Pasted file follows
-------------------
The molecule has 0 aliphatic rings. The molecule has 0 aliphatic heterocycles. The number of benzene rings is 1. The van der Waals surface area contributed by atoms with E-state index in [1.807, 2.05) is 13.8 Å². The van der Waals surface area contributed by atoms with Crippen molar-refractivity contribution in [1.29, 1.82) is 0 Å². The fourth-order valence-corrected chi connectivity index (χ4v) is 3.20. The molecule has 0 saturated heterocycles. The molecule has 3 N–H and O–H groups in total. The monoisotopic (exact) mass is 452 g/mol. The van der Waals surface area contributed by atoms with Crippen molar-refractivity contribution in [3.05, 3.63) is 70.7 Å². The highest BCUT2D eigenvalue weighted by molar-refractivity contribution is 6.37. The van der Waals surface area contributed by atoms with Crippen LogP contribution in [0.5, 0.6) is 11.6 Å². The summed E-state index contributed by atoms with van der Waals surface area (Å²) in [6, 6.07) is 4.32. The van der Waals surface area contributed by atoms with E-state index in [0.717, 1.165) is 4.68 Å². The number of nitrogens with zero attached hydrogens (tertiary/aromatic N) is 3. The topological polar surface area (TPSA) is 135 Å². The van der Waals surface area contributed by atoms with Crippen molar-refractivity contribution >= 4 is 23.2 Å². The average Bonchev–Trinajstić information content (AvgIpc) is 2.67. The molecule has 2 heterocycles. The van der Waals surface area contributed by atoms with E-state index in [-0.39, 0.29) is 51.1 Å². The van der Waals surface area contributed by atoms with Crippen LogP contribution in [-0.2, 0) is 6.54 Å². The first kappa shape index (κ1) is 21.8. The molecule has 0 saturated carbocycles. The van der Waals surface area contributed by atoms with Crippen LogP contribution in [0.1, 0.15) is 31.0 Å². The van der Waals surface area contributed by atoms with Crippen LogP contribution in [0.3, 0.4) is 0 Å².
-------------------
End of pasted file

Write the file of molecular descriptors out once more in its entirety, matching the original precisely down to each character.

The molecule has 0 aliphatic rings. The molecule has 0 aliphatic heterocycles. The number of benzene rings is 1. The van der Waals surface area contributed by atoms with E-state index in [1.807, 2.05) is 13.8 Å². The van der Waals surface area contributed by atoms with Crippen molar-refractivity contribution in [1.29, 1.82) is 0 Å². The fourth-order valence-corrected chi connectivity index (χ4v) is 3.20. The molecule has 0 saturated heterocycles. The molecule has 3 N–H and O–H groups in total. The monoisotopic (exact) mass is 452 g/mol. The van der Waals surface area contributed by atoms with Crippen molar-refractivity contribution in [3.05, 3.63) is 70.7 Å². The highest BCUT2D eigenvalue weighted by molar-refractivity contribution is 6.37. The van der Waals surface area contributed by atoms with Crippen LogP contribution in [0.5, 0.6) is 11.6 Å². The summed E-state index contributed by atoms with van der Waals surface area (Å²) in [6, 6.07) is 4.32. The van der Waals surface area contributed by atoms with E-state index in [0.717, 1.165) is 4.68 Å². The number of nitrogens with zero attached hydrogens (tertiary/aromatic N) is 3. The topological polar surface area (TPSA) is 135 Å². The van der Waals surface area contributed by atoms with Crippen molar-refractivity contribution >= 4 is 23.2 Å². The average Bonchev–Trinajstić information content (AvgIpc) is 2.67. The molecule has 2 heterocycles. The van der Waals surface area contributed by atoms with E-state index in [-0.39, 0.29) is 51.1 Å². The van der Waals surface area contributed by atoms with Crippen LogP contribution in [-0.2, 0) is 6.54 Å². The first kappa shape index (κ1) is 21.8. The molecule has 0 saturated carbocycles. The van der Waals surface area contributed by atoms with Crippen LogP contribution in [0.1, 0.15) is 31.0 Å². The van der Waals surface area contributed by atoms with Crippen LogP contribution in [0.3, 0.4) is 0 Å².